The Alter Ego Festival is a university-wide course for third year students from the Royal Academy of Art and the Royal Conservatoire in The Hague.

In the Alter Ego Festival course, students temporarily take over each other’s artistic practice. The concept is based on the Alter Ego class cycle, which has been developed as part of the ArtScience curriculum by Sanne van Rijn and Taco Stolk.

Artists, and especially art students, often find it difficult to distinguish between their personality and their artistic practice. This is partially caused by the cult of personality and the myth of ‘individual expression’ that surrounds artists in our society. As a consequence it can be difficult for students to formulate clear questions about their own artistic methods – often these methods are cloaked in their thinking process by a, for the subconscious apparently elusive, ‘personal test’.

In the Alter Ego Festival course, students from the academy and the conservatoire exchange identities. During this period each student makes a work in the style of another student (from a different artistic discipline). By doing so, the student is challenged to dive deep into the motivations and working methods of artistic practice and to make it communicable from two different angles: on the one hand by requiring the student to relate in-depth to the specific characteristics of another student’s work, and on the other hand by forcing the student to explain his methods as clearly as possible to the student who takes his place.

Students are recruited from all ‘autonomous’ disciplines from the University of the Arts, in consultation with the heads of the diverse deparments. A total of 20 students can participate. The participating departments are: Composition, Sonology, ArtScience and Fine Arts. For the first day of the course, all students prepare a short presentation about their work to introduce their artistic practice to the group.

Students are not grouped in pairs but in chains: student A assumes the role of student B, student B the role of student C, student C the role of student D, and student D the role, for example, of student A. During the introduction day, the course leaders divide the students into these chains based on the informative differences between the students’ methods. This optimally shapes the prerequisites for being able to identify with one another.

The trajectory consists of seven consecutive weeks in addition to the regular curriculum. It starts with an introduction day and is concluded with the Alter Ego Festival: an evening with performances and the on-site realisation of works. In the in-between weeks, each student works independently with the two partner-students. Every two weeks students discuss their experiences with the group and the course leaders. During the two days before the festival evening the students prepare their collective presentations with the course leaders and a stage director.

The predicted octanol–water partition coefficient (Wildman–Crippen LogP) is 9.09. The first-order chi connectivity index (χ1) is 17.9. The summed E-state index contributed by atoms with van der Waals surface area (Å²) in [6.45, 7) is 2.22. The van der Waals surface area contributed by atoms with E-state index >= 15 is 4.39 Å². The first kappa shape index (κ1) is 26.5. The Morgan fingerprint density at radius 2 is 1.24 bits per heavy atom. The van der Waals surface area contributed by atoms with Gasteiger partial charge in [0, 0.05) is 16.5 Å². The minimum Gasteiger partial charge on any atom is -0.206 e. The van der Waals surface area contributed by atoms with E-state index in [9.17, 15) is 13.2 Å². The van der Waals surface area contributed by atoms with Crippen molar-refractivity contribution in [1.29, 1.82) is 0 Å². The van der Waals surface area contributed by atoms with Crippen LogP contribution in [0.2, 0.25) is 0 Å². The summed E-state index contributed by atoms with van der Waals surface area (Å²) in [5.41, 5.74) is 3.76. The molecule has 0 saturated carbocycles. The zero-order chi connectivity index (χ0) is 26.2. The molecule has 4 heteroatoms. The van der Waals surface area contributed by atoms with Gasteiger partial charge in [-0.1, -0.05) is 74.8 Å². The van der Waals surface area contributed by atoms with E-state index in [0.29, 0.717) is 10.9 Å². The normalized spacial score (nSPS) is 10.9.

This course offers the opportunity for students to expand their artistic practice in a unique way – by experiencing new working methods and disciplines and additionally by crossing a boundary in the understanding of their own work.

Students from the autonomous art departments at the Royal Academy of Art and the Royal Conservatoire will create new work by adopting each other’s style, methodology and/or discipline. These students will present and discuss these works on a special edition CASS evening on Monday 26 March 2012 in the Schönbergzaal of the Royal Conservatoire.

HERE you can listen to a work made by one of the participants of the Alter Ego Festival: Lasse Passage.In this sound play you hear the artist Lasse Passage interviewing Mr. HorseMagic on the subject of music, art and commercialism. It was made in an alter-ego attempt of being Pia Louwerens.

The course is conducted by Taco Stolk and Irene Fortuyn.

is a conceptualist and serial modernist based in Amsterdam (NL). He is the initiator of WLFR, studio for conceptualism. Since the mid-nineties WLFR develops meta-media projects and theory concerning the aesthetics of concepts and contextual technology, often at the intersection of art and science. Stolk graduated from the ArtScience Interfaculty in The Hague, earning his Master’s degree summa cum laude in 2004. He also co-founded ‘formalism’ (concept & design creators) and ‘ConceptsAssociated’ (idea agency) and is chairman of the ‘eCulture’ Committee of the Dutch Arts Council. His is a lecturer and supervisor at, among others, the ArtScience Interfaculty of the Royal Conservatoire and the Royal Academy of Art in The Hague, and the PhDArts and MediaTechnology-MSc programmes of Leiden University.

worked in close collaboration with Robert O’Brien from 1983 to 1988. Their work focused on the issue of the position of the artwork and its possible perceptions. After O’Brien’s death Fortuyn continued to work under the name Fortuyn/O’Brien until 2005. Since then she has been working as Irene Fortuyn. She is currently a doctoral student at PhDArts, University Leiden. ‘Portrait of the Dutch Landscape’ is a visual research into the relationship between the Netherlands as we imagine it to be and the physical reality of the Dutch landscape. Irene Fortuyn is head of the Man and Leisure Department at the Design Academy Eindhoven and lecturer at the Royal Academy of Art in The Hague.

Art Research Programme: Alter Ego Festival, 2012 from Lectorate KTP & PhDArts on Vimeo.